The elections are seen as key to a UN-backed roadmap to advance the peace process in the war-torn country.

Registration for presidential election candidates would be open until November 22 and for parliamentary candidates until December 7.
Registration for presidential election candidates would be open until November 22 and for parliamentary candidates until December 7. (AP)

Libya's High National Elections Commission will open registration for candidates in presidential and parliamentary elections that have been mandated by a UN-backed roadmap on December 24.

Registration for presidential election candidates would be open until November 22 and for parliamentary candidates until December 7, the election commission chairman Emad al Sayeh said on Sunday.

Potential candidates include warlord Khalifa Haftar, the commander of eastern-based militia in the civil war; Saif al Islam Gaddafi, the son of the former dictator; the parliament head Aguila Saleh; and a former interior minister, Fathi Bashagha.

Sayeh, who had previously said parliamentary elections would take place within 30 days of the presidential election, said the commission had received amendments to the law from the parliament.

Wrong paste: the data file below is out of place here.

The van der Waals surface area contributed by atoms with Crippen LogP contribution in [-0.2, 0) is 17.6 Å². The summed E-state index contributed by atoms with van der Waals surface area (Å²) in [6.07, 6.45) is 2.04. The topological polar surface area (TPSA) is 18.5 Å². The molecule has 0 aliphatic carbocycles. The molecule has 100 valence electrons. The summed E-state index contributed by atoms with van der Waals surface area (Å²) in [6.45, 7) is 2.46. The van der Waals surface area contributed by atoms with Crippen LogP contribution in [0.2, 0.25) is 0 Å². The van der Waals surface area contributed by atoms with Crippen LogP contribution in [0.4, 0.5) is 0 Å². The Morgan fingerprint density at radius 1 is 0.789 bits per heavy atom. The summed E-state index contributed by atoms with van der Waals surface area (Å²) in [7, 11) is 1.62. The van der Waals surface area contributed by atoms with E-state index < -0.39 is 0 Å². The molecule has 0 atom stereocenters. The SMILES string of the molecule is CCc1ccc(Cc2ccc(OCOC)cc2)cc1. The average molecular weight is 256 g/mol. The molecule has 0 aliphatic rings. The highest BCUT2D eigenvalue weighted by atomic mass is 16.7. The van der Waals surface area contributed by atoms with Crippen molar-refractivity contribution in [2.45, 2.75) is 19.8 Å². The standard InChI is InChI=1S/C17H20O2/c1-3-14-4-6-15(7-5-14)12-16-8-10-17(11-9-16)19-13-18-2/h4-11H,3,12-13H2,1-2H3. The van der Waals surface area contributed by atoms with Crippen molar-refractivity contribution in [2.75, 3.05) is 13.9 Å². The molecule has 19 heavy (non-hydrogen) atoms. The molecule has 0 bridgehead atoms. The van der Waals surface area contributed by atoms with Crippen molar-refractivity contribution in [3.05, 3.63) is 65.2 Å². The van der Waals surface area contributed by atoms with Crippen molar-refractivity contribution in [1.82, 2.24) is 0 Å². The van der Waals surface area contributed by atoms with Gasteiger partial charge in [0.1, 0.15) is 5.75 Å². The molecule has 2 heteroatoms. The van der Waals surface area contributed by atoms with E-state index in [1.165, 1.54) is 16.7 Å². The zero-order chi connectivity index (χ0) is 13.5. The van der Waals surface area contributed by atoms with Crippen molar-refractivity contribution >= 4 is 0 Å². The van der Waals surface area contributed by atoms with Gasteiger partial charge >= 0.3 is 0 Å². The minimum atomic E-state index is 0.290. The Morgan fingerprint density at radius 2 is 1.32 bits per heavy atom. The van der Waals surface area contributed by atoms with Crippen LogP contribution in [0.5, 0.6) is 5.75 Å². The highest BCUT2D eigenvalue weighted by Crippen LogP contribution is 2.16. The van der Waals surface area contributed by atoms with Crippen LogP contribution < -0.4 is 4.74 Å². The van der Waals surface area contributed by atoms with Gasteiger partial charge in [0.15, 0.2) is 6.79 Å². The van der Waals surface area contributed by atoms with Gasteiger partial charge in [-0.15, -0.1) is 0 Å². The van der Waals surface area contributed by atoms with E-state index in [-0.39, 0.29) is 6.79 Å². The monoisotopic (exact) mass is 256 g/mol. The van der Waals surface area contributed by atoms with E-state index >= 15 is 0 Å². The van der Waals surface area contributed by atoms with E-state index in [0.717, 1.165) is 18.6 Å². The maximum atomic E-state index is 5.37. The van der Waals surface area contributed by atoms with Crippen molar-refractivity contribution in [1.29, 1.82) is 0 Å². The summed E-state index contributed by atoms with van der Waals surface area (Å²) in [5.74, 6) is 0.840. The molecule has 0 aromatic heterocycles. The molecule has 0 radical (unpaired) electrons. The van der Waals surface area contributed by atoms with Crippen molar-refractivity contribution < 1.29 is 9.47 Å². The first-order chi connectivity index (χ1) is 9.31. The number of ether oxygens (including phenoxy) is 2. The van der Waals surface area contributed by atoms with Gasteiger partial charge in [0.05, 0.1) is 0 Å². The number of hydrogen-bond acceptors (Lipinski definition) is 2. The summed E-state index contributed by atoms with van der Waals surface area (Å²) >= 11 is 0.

Peace process

Wrangling over the legal basis for the election, as well as its date and qualifications for candidates, has threatened to derail a peace process that was seen as Libya's best hope in years of ending chronic instability and violence.

The UN peace process also led to the installation of an interim unity government and installed Abdulhamid al Dbeibah as prime minister.

He and others in the government swore not to run in any December election but analysts say he may consider doing so anyway.

An election law proposed by the parliament in September was rejected by the bodies' critics, including other political entities, for breaching some conditions set by the UN roadmap.

The law set a first round of the presidential election in December but said the date for parliamentary elections would not be set until January.

READ MORE: Free elections or war? What the future holds for Libya

Source: Reuters